And one’s own deeds, ideas and observation aren’t enough, we need the comfort and blessing and guidance of a higher power, and anyone with any earnestness and a desire to illumine his soul will recognize and experience this. Godly sorrow acts like leaven in dough. May that also be seen in the story of both our lives.
Let us only believe in God and, holding fast to that belief, have faith in Him:

God firmly spoke on mount and rock
And set this word in stone
And all who view this sacred writ
May read the words intoned.
The hardest rock will one day crumble
The highest mount come tumbling down
But this my covenant with Thee,
O Upright One, remaineth sound.

He who lets the Lord provide,
And hopes for His aid in times of peril,
Will find protection at God’s side,
Be saved as by a miracle.
He whose faith rests in God’s hands
Will not have built on shifting sands.

Doing whatever the hand finds to do, and, if we are pushed in the right direction and a door is opened unto us, as it were, proceeding in that direction, we may have something of the faith of old, which God pours into many a heart, into that of the mean as well as that of the mighty, into that of Aertsen as well as that of Pa or Uncle Jan or Uncle Cor — Rembrandt, Millet, Bosboom and how many others experienced the same thing. Yes, we can observe it, or at least traces of it, in nearly everyone, to a greater or lesser extent. He is not far from every one of us.
Is Mrs Tersteeg continuing to do well, and have you already been to see Mauve? Just be steadfast, as you are doing, there can be good days in store for us if God wishes to spare our lives and give His blessing to what we do. Will you ever attend some little church of mine? May God grant it, and I believe that He shall. Meanwhile let us simply be grateful for our everyday life – if we are not confronted with anything unusual, and if we know a good prayer, then let us say it, like the one Pa once said on New Year’s Eve when it was very cold and the winter was not easy on anyone, our own household either – that prayer came from the secret recesses of his heart: O Lord, join us intimately to one another and let our Love for Thee make that bond ever stronger, preserve us from all evil, especially the evil of sin. Father, we pray not that Thou shouldest take us out of the world, but that Thou shouldest keep us from the evil. ‘Preserve us from too much self-reproach.’ Let us find grace in the eyes of those to whom we are closest and in the eyes of those who shall come after us. Whenever I look at a painting by Ruisdael, Van Goyen, Bosboom and so many others, I always think of the words ‘as sorrowful, yet alway rejoicing’. Of woe-spiritedness.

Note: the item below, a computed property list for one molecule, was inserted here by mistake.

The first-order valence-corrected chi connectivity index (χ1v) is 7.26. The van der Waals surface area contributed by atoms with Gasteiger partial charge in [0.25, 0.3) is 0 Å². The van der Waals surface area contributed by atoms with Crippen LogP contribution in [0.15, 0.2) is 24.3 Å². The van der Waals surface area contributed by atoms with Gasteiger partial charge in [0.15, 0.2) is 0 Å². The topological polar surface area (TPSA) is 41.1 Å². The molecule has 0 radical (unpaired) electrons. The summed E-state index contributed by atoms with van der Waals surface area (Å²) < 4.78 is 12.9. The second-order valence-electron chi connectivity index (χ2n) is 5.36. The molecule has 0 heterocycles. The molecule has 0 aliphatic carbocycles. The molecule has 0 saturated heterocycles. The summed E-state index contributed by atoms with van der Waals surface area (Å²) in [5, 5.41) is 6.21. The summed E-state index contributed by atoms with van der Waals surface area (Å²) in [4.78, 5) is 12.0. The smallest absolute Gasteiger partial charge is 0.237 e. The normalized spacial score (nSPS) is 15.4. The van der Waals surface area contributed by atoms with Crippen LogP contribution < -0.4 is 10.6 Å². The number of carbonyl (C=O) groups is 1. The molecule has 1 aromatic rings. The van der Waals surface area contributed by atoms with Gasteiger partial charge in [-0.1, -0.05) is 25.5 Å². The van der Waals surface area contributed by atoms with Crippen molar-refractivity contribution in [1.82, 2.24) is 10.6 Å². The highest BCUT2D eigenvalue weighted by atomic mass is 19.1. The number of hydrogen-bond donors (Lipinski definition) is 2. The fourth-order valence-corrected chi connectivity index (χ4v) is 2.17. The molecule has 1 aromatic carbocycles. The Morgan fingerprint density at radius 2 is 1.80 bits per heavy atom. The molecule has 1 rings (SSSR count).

Will you come again on a Sunday to my study, and shall we go again together to the little church at Scheveningen? I hope so.
Give my regards to your housemates, and accept in thought a handshake from
Your most loving brother,
Yesterday I saw a portrait of Michelet and looked at it again closely and thought of ‘his life of ink and paper’. In the evenings I’m tired and can’t get up as early as I’d like, but that will surely improve, and I hope I can force myself to do so.
On Whit Monday I hope to be at Uncle Stricker’s in the afternoon and evening.